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Another gold as Masai kin beats world

Wednesday July 21 2010

By CHRIS MUSUMBA and IAAF, [email protected]

It is no joke to assume the 10,000m race belongs to the Masai sibling. First was Moses, who claimed a bronze medal in Berlin World Championship before his sister Linet went a step further to win gold in the same event.

The two might have left rivals Ethiopia with sleepless nights, but their dominance is just taking shape. Another Masai is menacingly positioning to claim his rightful place in the family.

Meet Dennis Chepkongin Masai, the brand new World Junior 10,000m champion.

Masai has proved to be a chip off the old block as he chalked up the race in Moncton, Canada, on Tuesday night to secure Kenya’s second gold after Mercy Cherono had won the 3,000m title on Monday.

Help from his colleague

With more than a little help from his colleague Paul Lonyangata, Masai became the seventh Kenyan winner of the 10,000m title in the event. Gebretsadik Abraha of Ethiopia clinched silver while Lonyangata was third.

Masai’s winning time of 27:53.88 – a world leading mark for the year and a personal best by over 32 seconds – was the result of a highly competitive race as he defeated Abraha and Lonyangata, who also recorded lifetime fastest marks of 28:03.45 and 28:14.55.

The race really took off when Masai hit the front after 2200m and followed by Lonyangata they quickly reduced the field to a pack of six.

The pair eventually wore down all but Abraha between 4km and 5km. Lonyangata, who preceded Masai as world leader, started feeling the pace approaching 8km.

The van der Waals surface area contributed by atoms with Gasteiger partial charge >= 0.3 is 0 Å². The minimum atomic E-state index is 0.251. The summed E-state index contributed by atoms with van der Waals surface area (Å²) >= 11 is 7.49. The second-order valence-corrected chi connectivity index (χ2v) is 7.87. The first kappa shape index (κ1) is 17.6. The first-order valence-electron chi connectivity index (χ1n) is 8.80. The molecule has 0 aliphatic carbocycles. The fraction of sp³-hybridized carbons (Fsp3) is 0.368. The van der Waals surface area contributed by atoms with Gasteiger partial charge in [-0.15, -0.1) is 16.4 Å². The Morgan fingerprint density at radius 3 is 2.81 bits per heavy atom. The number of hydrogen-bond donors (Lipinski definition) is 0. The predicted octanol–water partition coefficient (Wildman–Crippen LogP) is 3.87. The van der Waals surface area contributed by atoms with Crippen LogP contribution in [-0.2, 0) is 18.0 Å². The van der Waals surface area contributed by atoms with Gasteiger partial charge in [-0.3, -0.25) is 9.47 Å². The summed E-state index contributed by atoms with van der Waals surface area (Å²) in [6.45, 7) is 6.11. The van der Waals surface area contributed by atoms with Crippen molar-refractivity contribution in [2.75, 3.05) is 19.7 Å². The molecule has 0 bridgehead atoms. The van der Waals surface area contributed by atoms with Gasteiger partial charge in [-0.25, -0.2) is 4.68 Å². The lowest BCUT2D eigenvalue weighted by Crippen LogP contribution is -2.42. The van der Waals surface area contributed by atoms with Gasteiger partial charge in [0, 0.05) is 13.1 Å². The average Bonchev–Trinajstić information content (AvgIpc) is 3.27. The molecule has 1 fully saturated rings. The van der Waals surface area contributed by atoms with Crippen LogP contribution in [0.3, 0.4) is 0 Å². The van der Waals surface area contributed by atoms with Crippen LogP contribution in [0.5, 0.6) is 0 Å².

Given me morale

Acknowledging the assistance of Lonyangata, Masai said: “I’m very happy being number one in the world. You know, my partner, he had a stitch. What we were planning was not going well - we were running as a team.

Now, I’m preparing for the Commonwealth Games. I’m very happy – of course! It has given me morale. You have to be happy!”
Abraha said: “The race was very competitive.

Because I was alone with the two Kenyans, I couldn’t do any better. There was also some pushing, but I did my best and I thank God.

“Once three of us remained, I knew I was running for second place, especially when I got stitches with six laps to go. They were trying to drop me and second place is a great honour for me.”

In a surprise fourth place was Canada’s Mohammed Ahmed, in 29:11.75.

and began to fall backwards, his demise seeing Abraha immediately trying to pull clear and become the fifth Ethiopian winner of the title.

But it lasted for less than 300m when Masai put in another awesome burst of speed which opened a five metres gap which quickly became 10 and by 8600m saw him establish a healthy lead which he maintained to the finish.

Masai acknowledging the assistance of Lonyangata, said: “I’m so happy being number one in the world. You know, my partner, he had a stitch. What we were planning was not going well - we were running as a team.

“Now, I’m preparing for the Commonwealth Games. I’m so happy – of course! It has given me morale. You have to be happy!”
Abraha said: “The race was very competitive. Because I was alone with the two Kenyans, I couldn’t do any better.

There was also some pushing, but I did my best and I thank God.
“Once three of us remained, I knew I was running for second place, especially when I got stitches with six laps to go.

They were trying to drop me and second place is a great honour for me.”
In surprising fourth-place was Canada’s Mohammed Ahmed, in 29:11.75.

Ahmed, who with New Zealand’s Aaron Pulford (fifth 29:14.23, a New Zealand junior record) had led the chase pack after Masai broke the race open, had patiently reeled in all those unable to hang on to the race in front.

Though outside the medals by almost a minute, Ahmed was welcomed home a hero by the Canadian crowd.

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